I really enjoy the first week of the new year. The glut of the holidays is packed away, and while there’s reflection on the past, there’s more focus on the upcoming year. I work in academics, so the semester has yet to start, and our small town is usually covered in about a foot of snow. It’s quant, so this seems like the perfect time to reflect and plan. However, I’m not someone who makes New Year’s resolutions. In general, I believe that if there’s something I want to change or start, any random Thursday is just as good as New Year’s.

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a new year walk in the snow

Yet, type 1 diabetes has made me reconsider many assumptions and mores. The possible wisdom in establishing some resolutions at the start of the new year is just one of them. On her blog, Inspired by Isabella, T1D mom (and mother of triplets!) Kristina Dooley, wrote a post called “Losing Sight” that bravely discusses some of the biological stressors of being a T1D caretaker to a young child. Almost two years into the life of a d-mom and I can feel the effects of chronic sleep deprivation: foggy thinking, an increasing obsession with coffee, and higher stress levels.

Diabetes (both 1 and 2) is insidious for hundreds of reasons, but at the start of the new year, it seems that T1D is particularly cruel because there’s never a chance to regroup. Once that medical professional says “your child has type 1 diabetes” there’s no off-ramp. Instead, the person living with T1D, and to a smaller extent, his or her family, is running a marathon. For life.

We’ll look for the shady spots, like a three hour window with in-range steady blood sugars.

Maybe the start of 2016 is another good moment to rest. We don’t have much time before we’re back in the slog, so I think a few resolutions might help reframe our 2016 leg of T1D marathon: more protein, more sleep, and less worry about what’s beyond our control. On second thought, these are pretty lofty goals. I’ll settle for more sleep.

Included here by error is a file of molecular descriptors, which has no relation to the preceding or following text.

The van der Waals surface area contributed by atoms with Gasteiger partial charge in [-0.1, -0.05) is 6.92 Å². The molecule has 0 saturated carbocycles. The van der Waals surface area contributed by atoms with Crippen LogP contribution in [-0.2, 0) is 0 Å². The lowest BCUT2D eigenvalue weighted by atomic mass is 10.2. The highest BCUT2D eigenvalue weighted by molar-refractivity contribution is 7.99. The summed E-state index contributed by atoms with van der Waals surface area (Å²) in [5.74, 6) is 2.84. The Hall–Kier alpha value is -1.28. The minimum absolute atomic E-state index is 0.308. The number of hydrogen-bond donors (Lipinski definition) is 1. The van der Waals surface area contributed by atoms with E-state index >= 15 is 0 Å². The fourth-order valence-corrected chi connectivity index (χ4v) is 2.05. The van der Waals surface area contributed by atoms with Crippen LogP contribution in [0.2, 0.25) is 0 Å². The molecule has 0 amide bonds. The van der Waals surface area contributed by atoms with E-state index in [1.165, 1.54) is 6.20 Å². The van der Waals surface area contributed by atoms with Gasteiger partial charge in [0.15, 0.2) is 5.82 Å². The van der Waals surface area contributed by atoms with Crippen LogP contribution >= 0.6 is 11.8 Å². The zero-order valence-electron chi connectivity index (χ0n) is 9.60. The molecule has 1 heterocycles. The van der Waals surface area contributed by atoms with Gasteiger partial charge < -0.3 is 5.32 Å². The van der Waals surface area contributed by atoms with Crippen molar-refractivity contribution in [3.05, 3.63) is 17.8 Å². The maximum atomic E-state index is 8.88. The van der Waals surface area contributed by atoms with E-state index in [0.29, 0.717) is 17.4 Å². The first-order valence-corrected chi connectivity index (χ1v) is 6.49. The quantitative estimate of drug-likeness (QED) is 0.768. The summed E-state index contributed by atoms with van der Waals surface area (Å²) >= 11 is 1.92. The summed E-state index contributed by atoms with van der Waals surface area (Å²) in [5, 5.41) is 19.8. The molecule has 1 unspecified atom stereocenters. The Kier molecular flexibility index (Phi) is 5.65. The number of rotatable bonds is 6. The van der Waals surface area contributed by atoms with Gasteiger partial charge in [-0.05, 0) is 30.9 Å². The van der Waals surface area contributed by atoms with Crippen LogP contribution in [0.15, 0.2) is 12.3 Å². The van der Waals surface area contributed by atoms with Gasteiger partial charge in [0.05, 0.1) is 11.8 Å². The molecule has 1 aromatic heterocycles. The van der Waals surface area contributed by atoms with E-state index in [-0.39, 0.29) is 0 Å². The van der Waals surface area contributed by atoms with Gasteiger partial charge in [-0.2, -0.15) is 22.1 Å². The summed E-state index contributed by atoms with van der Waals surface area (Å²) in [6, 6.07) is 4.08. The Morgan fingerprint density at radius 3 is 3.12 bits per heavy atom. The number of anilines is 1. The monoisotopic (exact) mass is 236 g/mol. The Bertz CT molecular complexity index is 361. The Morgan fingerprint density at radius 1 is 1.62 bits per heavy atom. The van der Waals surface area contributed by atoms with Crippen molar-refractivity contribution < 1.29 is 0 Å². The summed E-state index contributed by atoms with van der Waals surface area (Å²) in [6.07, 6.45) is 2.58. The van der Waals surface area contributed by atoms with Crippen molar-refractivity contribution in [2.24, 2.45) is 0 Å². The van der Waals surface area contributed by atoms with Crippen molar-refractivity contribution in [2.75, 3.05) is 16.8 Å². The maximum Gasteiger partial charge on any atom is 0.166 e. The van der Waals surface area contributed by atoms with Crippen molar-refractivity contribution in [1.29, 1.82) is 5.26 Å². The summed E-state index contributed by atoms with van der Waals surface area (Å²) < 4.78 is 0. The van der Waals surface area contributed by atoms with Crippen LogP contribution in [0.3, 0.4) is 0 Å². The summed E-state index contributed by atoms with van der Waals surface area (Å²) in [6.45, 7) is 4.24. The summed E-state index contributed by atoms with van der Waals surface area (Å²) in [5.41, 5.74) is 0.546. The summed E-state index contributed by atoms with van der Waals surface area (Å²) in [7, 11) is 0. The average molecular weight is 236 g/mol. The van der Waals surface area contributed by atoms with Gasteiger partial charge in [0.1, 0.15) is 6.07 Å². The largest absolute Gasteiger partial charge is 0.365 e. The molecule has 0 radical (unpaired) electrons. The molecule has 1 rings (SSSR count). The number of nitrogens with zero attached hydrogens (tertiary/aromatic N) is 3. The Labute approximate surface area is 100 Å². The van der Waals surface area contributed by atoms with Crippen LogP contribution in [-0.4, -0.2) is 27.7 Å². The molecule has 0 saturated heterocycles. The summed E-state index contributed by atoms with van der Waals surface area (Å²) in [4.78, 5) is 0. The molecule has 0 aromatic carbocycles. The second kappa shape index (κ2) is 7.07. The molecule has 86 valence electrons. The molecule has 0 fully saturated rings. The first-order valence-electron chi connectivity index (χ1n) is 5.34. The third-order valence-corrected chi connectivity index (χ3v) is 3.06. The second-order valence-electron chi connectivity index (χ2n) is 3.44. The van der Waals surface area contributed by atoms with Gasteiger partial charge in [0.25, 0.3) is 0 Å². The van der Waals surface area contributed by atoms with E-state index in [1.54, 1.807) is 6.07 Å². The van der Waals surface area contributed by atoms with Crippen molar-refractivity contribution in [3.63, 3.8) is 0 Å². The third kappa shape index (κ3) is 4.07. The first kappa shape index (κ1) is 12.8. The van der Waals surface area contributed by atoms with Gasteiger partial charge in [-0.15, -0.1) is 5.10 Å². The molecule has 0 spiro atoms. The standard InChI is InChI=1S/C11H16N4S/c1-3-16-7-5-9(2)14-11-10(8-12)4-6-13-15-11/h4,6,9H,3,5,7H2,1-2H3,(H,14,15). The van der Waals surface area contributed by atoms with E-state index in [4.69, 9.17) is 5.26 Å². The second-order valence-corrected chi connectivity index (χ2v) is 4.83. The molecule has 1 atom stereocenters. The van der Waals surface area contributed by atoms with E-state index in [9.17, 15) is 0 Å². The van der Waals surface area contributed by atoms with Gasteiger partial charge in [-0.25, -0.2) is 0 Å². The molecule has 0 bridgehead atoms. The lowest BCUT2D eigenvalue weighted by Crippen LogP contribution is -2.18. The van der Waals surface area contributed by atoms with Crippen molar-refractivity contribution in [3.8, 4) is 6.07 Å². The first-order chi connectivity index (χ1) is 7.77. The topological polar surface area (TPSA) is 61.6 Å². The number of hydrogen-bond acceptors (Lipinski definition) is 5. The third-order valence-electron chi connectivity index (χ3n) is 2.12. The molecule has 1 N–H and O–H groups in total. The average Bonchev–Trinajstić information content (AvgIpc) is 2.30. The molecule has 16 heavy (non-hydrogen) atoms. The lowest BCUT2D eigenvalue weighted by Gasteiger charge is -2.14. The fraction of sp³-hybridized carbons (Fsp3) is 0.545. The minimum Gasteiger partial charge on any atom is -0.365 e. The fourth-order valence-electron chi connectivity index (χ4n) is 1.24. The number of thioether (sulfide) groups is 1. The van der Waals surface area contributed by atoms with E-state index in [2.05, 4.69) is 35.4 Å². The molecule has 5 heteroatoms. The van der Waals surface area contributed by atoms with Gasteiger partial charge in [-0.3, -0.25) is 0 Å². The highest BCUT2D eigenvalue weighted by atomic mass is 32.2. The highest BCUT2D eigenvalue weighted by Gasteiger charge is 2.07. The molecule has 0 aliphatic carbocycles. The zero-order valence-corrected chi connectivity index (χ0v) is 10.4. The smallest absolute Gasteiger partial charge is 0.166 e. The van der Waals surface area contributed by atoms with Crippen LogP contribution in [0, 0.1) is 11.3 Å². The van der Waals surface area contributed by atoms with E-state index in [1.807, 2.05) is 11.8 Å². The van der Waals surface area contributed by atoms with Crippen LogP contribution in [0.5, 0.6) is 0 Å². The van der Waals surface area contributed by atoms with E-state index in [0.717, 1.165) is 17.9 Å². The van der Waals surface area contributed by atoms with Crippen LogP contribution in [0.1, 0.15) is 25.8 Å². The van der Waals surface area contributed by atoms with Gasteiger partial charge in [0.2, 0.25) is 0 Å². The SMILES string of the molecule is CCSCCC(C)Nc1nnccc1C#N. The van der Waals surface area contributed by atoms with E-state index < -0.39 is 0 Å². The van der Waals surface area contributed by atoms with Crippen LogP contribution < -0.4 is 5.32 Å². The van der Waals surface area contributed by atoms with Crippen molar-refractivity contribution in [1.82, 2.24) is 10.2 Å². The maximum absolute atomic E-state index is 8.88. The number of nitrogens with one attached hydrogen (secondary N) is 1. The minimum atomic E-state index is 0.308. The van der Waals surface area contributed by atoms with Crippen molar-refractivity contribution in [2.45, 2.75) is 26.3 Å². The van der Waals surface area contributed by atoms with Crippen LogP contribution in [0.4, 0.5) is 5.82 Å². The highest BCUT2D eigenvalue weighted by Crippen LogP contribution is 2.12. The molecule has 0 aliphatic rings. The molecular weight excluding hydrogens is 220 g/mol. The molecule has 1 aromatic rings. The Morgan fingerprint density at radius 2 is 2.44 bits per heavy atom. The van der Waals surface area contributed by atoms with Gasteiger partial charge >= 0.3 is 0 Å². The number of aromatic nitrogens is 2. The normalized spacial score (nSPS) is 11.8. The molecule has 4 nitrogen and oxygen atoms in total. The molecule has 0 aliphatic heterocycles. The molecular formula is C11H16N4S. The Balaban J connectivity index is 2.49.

99 Diabetes Problems and Breakfast Is One Of Them

Having type 1 diabetes means following a pattern of exact measurements and calculations, all the while knowing that a pattern or desired result could likely not be the outcome. One day, Henry can run around like a madman at the playground and then come home to compete is some serious sofa jumping, and sometimes this physical activity will cause him to have a low blood sugar, but other times his blood sugar can go up.

However, there is a constant calculation in type 1, a perfect diabetes storm: food, stress, and biology, otherwise known as breakfast.

Food

Common breakfast foods such as sugary cereals, pancakes, waffles, and bagels are refined carbs that jack up blood sugars. The quickest way to see two arrows up (which indicates a rapidly rising blood glucose) on a CGM is to eat these common, simple carb-rich breakfasts foods.

Stress

I’m always confused by those scenes on T.V. shows and movies where families sit down in work clothes to pitchers of orange juice, bacon, and omelets before work and school. Really? Does this really happen? Really? A montage of a morning scenes at my house involves waking up two young kids, brushing hair and eating at the same time, putting at least one article of clothing on backwards, forgetting something, the kids playing a last minute game of school with stuffed animals just minutes before they go to their actual school. And diabetes care.

Biology

Breakfast is literally breaking a fast. When we go a long time without food, our body makes its own energy through glucoseneogensis, which is exactly what the word sounds like: the creation of new glucose, which is done from glycogen stores in the liver. In someone without T1D the beta cells of the pancreas send a message to the alpha cells of the pancreas to start the process of glucoseneogensis, which prevents our blood sugar from dropping too low, or around 70, in long time periods without food, like overnight or interminable work meetings.